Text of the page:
5.  Account for the Meiji restoration and describe its consequences.
    6.  Identify some of the main features of Japan’s modernization (1868-1953).
    7.  Identify some of the main developments in Japan since 1953.

  
  •  

    HIS 171 - American Economic History


    This course offers a topical approach to the economic growth and development of the United States.  The course will discuss the roles of population, resources, and technologies, the colonial heritage, the evolution of the market system, and the development of agriculture, transportation, manufacturing, and the capital market.  Business institutions, labor, and the role of government will also be considered.  The relation of the growth of the US economy to international developments will also be discussed.

    Credits: 3
    Hours
    3 Class Hours
    Course Profile
    Learning Outcomes of the Course:

    Upon successful completion of this course the student will be able to:

    1.  Identify the major periods in the economic history of the United States.
    2.  Describe the roles of population, resources, and technologies in the historical development of the American economy.
    3.  Identify some of the major themes in the histories of American business and labor, and the relation of government to each.
    4.  Explain the relations between the development of the American economy and major international developments.

  
  •  

    HIS 175 - Local History


    This introductory study encompasses the history of Broome County and, where relevant, the larger upstate New York area.  Areas of exploration include:  early presence of the First Peoples (Native Americans) from the early woodlands period to the Iroquois Confederacy, late 18th and 19th century Anglo settlement with cultural, religious, and land use perspectives, canal, railroad, industrial and factory growth fueled by rural migrants and European immigrant groups, as well as recent changes in County growth and demographics.  Historical methods of research will be used, along with actual exploration of historical aspects of the County, for instance, the homes of Riverside Drive or the Chenango Canal.  We will utilize the archival and historical records on the premises of cooperative local institutions.  Meets SUNY General Education requirement for US History for students scoring 85 and above on US history regents.

    Credits: 3
    Hours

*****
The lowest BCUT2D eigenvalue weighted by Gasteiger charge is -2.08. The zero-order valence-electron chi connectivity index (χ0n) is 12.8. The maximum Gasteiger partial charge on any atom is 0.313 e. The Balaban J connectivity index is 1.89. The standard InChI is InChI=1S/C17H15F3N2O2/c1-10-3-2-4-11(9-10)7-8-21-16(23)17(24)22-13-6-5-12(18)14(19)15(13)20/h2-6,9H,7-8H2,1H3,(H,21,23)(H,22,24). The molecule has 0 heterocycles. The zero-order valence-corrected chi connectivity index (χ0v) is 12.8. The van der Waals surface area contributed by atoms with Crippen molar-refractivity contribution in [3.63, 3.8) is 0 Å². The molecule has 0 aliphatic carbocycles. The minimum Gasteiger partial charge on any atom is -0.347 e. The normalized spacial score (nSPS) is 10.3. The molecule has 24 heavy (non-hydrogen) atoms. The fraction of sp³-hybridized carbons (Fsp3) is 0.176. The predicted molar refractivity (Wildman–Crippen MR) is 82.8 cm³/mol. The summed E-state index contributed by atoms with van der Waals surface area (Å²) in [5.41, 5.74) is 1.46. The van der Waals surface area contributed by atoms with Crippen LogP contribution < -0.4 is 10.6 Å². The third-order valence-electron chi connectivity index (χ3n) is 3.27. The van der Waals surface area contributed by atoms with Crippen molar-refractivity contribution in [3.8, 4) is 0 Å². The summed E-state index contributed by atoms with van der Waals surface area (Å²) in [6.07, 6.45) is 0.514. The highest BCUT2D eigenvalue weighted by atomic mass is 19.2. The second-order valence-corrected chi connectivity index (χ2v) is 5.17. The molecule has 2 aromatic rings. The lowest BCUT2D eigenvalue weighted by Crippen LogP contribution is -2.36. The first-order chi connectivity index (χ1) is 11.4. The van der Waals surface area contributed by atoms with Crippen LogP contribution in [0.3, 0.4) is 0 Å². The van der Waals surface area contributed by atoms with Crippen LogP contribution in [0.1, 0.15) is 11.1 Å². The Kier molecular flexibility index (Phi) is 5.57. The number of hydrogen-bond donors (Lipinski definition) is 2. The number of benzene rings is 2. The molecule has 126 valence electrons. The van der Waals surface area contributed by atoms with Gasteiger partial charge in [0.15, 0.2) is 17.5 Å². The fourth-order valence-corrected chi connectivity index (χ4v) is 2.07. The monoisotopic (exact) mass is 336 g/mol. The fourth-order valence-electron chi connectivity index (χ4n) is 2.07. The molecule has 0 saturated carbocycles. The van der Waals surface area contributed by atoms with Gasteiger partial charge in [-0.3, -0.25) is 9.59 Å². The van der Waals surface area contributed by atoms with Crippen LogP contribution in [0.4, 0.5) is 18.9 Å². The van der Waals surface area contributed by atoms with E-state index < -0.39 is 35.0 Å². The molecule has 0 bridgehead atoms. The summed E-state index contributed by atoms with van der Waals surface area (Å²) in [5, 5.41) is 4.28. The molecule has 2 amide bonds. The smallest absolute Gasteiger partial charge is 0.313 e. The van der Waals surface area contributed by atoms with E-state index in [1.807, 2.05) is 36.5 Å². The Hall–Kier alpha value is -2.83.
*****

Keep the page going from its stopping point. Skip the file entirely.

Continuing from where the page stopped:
3 Class Hours
    Course Profile
    Learning Outcomes of the Course:

    Upon successful completion of this course the student will be able to:

    1.  Identify the main chronological divisions in the history of Broome County and its adjacent areas.
    2.  Describe the main features of Native American life in the region before colonization.
    3.  Discuss some of the major themes of the colonial and revolutionary periods in the local area.
    4.  Describe the development of the local area during the nineteenth century, against the backdrop of broader regional and national history.
    5.  Discuss the growth of important local businesses in the nineteenth and twentieth centuries, including Endicott-Johnson, IBM, and others.
    6.  Identify the major themes of local history in the twentieth century, against the backdrop of regional and national developments.

  
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    HIS 180 - Utopia: American Visions of the Good Society


    Examines the functions of the Utopian Impulse throughout American History by examining a series of thought experiments/or actual experimental communities.  To include comparative analysis of various American utopian writers such as Edward Bellamy, C.P. Gilman and W. W. Wagar etc.  Consideration will also be given to such experimental communities as the Shakers, the Oneida Perfectionists, the communes of the 1960s, etc.

    Credits: 3
    Hours
    3 Class Hours
    Course Profile
    Learning Outcomes of the Course:

    Upon successful completion of this course the student will be able to:

    1.  Describe the general nature of utopian ideas and practices.
    2.  Discuss the utopian impulse in American history.
    3.  Examine experimental communities such as the Shakers, the Owenites, the Oneida Perfectionists, and the communes of the 1960s.
    4.  Compare and analyze key works of utopian literature by such authors as Edward Bellamy, Charlotte Perkins Gilman, W. Warren Wager, and others, including their place in American history and culture.

  
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    HIS 183 - Women in American History


    An introduction to women’s history in America.  The course will discuss women’s roles from the pre-colonial period to the present, including social, economic, political, and cultural aspects of women’s lives.  This course will meet the SUNY General Education US history requirement for students who scored 85 or above on the US History and Government Regents Examination.

    Credits: 3
    Hours
    3 Class Hours
    Course Profile
    Learning Outcomes of the Course:

    Upon successful completion of this course the student will be able to:

    1.  Identify the various women’s cultures in America and describe how they have changed over time.
    2.  Show an understanding of the influence in Western traditions, practices, and laws dealing with women upon developments in American women’s history.
    3.  Demonstrate, through research, class discussion, and class presentations, a familiarity with research methods regarding historical records.
    4.  Complete at least one project demonstrating in-depth knowledge of one aspect of American women’s history.